Comparison And Critical Evaluation Of The Hart And Dworkin’s Theories With Regard To The Case Of Riggs V. Palmer Essay Sample

Type of paper: Essay

Topic: Law, Criminal Justice, Rule, Supreme Court, Principles, Policy, Recognition, Decision

Pages: 8

Words: 2200

Published: 2021/01/08

Hart and Dworkin’s Theories in the case of Riggs v Palmer

Hart and Dworkin’s Theories
There has been a recent revival of Jurisprudence under the stimulation of professors Ronald Dworkin and H.L.A. Hart. It has been long believed in the United States that jurisprudence is esoteric and lack practical significance. The unconscious and conscious decisions made by the practitioners, professors and judges give a reflection of jurisprudential preferences.
However, recognizing what is at stake in a jurisprudential controversy is not easy because such disputes usually leave in obscurity any practical result. To a great extent, the criticism raised over by Professor Dworkin’s on Professor Hart’s positivistic jurisprudence make sharp of the focus of the matter. Hence, an illumination of the operations of the legal process in settling such disputes would be sharpened by a critique upon both Hart and Dworkin (Bayles, 2002).
Though, Professors Dworkin and Hart mix the traditional jurisprudence together with their own original contributions, the final results obscure and subverts much of the actual operations of the legal process. This research paper attempts to summarize the various views of Professor Hart and Dworkin by engaging in an advanced level of critical evaluation of the Professors’ thinking in the demonstration of what will seem as a disparity between the way legal machinery is operational today and the theories with respect t to the case of Riggs v. Palmer.

The Case of Riggs v. Palmer

In Riggs probate suit, the plaintiffs, Mrs. Preston and Mrs. Riggs, were seeking to invalidate their father’s will, Francis B. Palmer, a case that was testated on 13th August 1880. In this case, the defendant was Elmer E. Palmer, the grandson to the testator. The Mr. Francis will give some level of legacies to two of his daughters, Mrs. Riggs and Mrs. Preston, but the majority of the estate was directed to be given to Elmer Palmer whose mother, Susan Palmer, who is the widow of the late son of the testator will take of the estate until Elmer became of legal age (Winter, 2003).
With the knowledge that he was to be the greatest recipient of his grandfather’s estate and the fear that the grandfather could have made up his mind differently over the will, Elmer murdered the grandfather by poisoning him. The plaintiffs, Preston and Riggs argued that by executing the will the way it is made Elmer benefit from the crime he did. Though, there is existence of criminal law to punish Elmer over the murder claims, but there was no statute upon their probate or any form or criminal law that could invalidate his right to claim the estate based on his action of murdering the grandfather.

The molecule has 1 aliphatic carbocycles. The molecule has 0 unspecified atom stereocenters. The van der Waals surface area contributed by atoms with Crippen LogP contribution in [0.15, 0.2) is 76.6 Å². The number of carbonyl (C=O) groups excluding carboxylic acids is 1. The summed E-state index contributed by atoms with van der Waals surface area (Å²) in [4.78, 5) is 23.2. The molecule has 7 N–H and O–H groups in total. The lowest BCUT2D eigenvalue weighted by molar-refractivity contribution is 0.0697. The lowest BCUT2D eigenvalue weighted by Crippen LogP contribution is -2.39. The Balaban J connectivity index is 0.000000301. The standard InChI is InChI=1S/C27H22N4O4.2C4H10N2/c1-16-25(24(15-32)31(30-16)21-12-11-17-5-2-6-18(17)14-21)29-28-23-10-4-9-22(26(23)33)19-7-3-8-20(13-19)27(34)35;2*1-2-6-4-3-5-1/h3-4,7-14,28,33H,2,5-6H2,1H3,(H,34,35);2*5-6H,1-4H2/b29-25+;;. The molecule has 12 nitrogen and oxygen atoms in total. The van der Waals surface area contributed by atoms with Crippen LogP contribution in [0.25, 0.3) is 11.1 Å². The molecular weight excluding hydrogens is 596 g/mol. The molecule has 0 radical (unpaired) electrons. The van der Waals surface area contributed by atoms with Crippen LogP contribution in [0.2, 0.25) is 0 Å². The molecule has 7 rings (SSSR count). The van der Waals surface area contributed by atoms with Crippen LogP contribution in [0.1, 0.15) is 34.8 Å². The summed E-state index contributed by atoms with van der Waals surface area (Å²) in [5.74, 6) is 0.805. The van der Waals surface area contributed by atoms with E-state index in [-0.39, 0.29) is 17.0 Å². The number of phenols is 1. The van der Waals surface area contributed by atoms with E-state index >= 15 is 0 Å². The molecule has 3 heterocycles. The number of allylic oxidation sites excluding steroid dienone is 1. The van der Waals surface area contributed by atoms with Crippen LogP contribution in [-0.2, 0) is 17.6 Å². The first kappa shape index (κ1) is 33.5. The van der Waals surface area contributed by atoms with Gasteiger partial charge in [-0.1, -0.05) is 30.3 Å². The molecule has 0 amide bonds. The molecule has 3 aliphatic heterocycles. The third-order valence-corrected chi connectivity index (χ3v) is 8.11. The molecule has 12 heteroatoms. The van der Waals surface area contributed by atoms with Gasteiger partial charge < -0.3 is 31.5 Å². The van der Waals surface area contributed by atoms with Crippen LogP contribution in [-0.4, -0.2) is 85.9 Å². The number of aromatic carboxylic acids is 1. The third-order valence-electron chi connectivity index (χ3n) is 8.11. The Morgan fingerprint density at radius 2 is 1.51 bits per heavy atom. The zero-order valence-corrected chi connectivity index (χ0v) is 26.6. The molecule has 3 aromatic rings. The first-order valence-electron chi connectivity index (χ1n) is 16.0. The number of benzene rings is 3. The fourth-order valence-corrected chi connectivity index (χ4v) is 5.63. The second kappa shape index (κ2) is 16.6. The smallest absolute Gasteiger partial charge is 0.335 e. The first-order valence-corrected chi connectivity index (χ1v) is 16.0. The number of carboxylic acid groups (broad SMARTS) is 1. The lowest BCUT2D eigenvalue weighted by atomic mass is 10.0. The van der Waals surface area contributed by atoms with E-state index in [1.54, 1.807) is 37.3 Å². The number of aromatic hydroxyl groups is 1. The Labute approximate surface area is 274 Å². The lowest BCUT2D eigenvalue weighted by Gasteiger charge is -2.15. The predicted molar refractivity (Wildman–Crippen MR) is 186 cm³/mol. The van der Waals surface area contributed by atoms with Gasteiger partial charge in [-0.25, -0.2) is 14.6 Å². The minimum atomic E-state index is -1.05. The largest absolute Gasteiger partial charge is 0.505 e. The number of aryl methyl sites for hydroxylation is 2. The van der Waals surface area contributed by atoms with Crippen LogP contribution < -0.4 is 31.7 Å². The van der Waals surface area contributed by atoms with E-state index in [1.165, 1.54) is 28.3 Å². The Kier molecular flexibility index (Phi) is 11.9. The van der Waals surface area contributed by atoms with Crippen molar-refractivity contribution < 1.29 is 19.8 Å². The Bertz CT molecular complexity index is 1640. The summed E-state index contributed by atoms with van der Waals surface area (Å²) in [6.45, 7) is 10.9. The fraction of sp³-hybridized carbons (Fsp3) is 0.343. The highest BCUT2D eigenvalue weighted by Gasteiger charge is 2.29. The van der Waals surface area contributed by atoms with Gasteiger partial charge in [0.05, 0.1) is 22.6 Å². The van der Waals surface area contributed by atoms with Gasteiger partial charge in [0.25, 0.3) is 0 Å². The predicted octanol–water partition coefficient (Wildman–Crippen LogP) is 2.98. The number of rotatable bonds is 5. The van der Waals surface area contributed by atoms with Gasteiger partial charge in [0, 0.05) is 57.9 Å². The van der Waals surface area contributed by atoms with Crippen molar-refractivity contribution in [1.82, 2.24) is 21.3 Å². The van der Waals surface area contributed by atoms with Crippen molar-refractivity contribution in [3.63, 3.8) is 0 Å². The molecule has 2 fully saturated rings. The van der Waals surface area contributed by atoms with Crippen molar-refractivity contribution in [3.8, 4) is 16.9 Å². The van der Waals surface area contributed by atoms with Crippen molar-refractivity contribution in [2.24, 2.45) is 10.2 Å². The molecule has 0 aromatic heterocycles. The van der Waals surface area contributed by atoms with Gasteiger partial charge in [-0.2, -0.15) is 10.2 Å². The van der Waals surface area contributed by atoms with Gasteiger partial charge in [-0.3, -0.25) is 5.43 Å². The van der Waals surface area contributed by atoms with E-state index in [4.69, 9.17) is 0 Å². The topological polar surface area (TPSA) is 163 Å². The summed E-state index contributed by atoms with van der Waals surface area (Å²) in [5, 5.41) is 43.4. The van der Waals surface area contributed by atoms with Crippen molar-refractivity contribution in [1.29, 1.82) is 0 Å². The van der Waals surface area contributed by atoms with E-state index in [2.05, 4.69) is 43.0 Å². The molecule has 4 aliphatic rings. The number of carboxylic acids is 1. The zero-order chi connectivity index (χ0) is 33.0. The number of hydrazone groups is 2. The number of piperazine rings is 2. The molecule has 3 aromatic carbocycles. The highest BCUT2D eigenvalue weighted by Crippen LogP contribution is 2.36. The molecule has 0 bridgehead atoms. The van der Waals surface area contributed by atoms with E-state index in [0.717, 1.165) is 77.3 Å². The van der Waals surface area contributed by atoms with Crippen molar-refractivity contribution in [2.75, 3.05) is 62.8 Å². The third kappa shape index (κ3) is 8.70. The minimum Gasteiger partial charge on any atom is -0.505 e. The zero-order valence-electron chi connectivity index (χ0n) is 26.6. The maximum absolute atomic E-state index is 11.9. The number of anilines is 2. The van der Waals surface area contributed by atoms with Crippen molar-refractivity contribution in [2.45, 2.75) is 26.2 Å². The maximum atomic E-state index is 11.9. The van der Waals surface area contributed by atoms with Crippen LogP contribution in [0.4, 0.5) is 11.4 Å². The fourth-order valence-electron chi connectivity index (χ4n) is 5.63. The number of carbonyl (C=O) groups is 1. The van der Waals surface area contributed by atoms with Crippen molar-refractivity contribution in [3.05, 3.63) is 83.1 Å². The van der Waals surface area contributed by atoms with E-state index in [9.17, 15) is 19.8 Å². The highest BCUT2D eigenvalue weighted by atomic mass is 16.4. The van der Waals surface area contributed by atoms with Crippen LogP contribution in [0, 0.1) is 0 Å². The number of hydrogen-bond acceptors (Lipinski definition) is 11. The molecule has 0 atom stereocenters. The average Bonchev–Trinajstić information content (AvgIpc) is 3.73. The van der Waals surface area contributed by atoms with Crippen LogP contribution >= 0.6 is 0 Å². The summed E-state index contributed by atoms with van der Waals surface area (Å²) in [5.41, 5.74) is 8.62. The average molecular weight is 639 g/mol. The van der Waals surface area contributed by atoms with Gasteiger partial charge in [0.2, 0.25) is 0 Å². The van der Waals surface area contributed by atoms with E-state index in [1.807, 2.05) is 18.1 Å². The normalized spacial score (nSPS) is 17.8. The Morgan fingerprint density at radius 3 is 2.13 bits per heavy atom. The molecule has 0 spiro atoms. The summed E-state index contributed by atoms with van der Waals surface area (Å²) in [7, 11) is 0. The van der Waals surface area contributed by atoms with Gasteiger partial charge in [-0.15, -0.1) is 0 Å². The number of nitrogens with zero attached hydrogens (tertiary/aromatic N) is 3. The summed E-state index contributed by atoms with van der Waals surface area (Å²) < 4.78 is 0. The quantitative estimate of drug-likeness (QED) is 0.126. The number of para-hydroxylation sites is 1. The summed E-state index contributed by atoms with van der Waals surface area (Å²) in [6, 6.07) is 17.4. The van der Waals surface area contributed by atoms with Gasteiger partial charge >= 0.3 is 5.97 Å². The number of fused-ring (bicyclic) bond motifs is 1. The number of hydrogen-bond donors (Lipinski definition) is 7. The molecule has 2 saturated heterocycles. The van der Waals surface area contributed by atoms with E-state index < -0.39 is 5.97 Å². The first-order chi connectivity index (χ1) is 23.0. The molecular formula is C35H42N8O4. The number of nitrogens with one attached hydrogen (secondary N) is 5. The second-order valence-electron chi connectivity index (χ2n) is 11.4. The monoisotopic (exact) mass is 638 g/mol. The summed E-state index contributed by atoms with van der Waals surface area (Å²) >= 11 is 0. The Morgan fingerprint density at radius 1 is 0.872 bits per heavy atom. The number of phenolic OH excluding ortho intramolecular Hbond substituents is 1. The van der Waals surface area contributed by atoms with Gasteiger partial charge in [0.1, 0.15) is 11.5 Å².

In the Professor Hart’s book of “The Concept of Law” he gave a classic restatement of the legal positivism, by basically believing that law should be looked at from an internal view as a set of rules. The rules are categorized into two major sets: primary and secondary. In a pre-legal or primitive society, there is exist no distinction between the moral tents and the primary rules. The difference only comes in at an advanced level of legal development in which the primary rules constitute the substantive rules of law which govern the society. The additional difference between advanced legal and pre-legal societies is the presence of secondary rules in the latter. The rules are known as rules of change, adjudication and recognition which enable one to find the distinction between the society’s moral rules from its legal rules. It’s essential to make the distinction since it allows legalists to solely use these legal rules in making a decision over controversies without depend on the society’s moral canons (Hart, 2002).

Criteria for the legal system existence

The belief of Hart over the existence of a legal system is that the officials must admit the secondary rules and at all cost, the populace must obey the accepted rules. That is, if the laws are valid by the tests of the system, and they are obeyed by the majority of the citizens, there exist a valid legal system. Even though, the notion that the populace have the habit of obedience and, therefore, cannot apply to the attitude of the officials in the context of their application of secondary rules (Bayles, 2002). Although the citizens’ obedience could be the result of fear, the official’s attitude towards the rules of recognition should be one that manifests an internal point of view. For instance, to consider that there exist a legal system, officials must be having an internal point of view in which at least the rule of recognition becomes a common standard of a right judicial behavior, but not something which each judge obey for his part only. The validity is allowed through official acceptance as a result of this aspect of the internal view of officials, thereby distinguishing the orders of the sovereign, that is, the laws, from the order of a gunman, which even though obeyed but are not laws.